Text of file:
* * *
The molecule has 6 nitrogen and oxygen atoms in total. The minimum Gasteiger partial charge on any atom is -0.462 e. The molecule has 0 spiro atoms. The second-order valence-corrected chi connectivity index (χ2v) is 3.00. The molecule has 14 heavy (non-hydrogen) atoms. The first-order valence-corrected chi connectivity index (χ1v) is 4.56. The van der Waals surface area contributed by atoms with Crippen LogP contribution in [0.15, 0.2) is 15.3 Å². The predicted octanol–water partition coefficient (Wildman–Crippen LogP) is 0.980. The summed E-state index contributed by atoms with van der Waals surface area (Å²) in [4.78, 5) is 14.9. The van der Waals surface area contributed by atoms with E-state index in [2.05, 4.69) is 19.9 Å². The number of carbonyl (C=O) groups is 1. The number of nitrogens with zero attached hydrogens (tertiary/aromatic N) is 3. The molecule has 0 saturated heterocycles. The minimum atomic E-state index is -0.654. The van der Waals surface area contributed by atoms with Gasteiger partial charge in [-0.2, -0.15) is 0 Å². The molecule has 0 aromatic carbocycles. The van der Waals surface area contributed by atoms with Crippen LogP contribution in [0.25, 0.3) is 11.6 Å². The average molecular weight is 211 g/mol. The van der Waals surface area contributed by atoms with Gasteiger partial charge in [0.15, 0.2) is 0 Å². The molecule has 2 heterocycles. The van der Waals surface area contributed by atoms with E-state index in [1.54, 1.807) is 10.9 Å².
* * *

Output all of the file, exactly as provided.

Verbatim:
The molecule has 6 nitrogen and oxygen atoms in total. The minimum Gasteiger partial charge on any atom is -0.462 e. The molecule has 0 spiro atoms. The second-order valence-corrected chi connectivity index (χ2v) is 3.00. The molecule has 14 heavy (non-hydrogen) atoms. The first-order valence-corrected chi connectivity index (χ1v) is 4.56. The van der Waals surface area contributed by atoms with Crippen LogP contribution in [0.15, 0.2) is 15.3 Å². The predicted octanol–water partition coefficient (Wildman–Crippen LogP) is 0.980. The summed E-state index contributed by atoms with van der Waals surface area (Å²) in [4.78, 5) is 14.9. The van der Waals surface area contributed by atoms with E-state index in [2.05, 4.69) is 19.9 Å². The number of carbonyl (C=O) groups is 1. The number of nitrogens with zero attached hydrogens (tertiary/aromatic N) is 3. The molecule has 0 saturated heterocycles. The minimum atomic E-state index is -0.654. The van der Waals surface area contributed by atoms with Gasteiger partial charge in [-0.2, -0.15) is 0 Å². The molecule has 0 aromatic carbocycles. The van der Waals surface area contributed by atoms with Crippen LogP contribution in [0.25, 0.3) is 11.6 Å². The average molecular weight is 211 g/mol. The van der Waals surface area contributed by atoms with Gasteiger partial charge in [0.15, 0.2) is 0 Å². The molecule has 2 heterocycles. The van der Waals surface area contributed by atoms with E-state index in [1.54, 1.807) is 10.9 Å².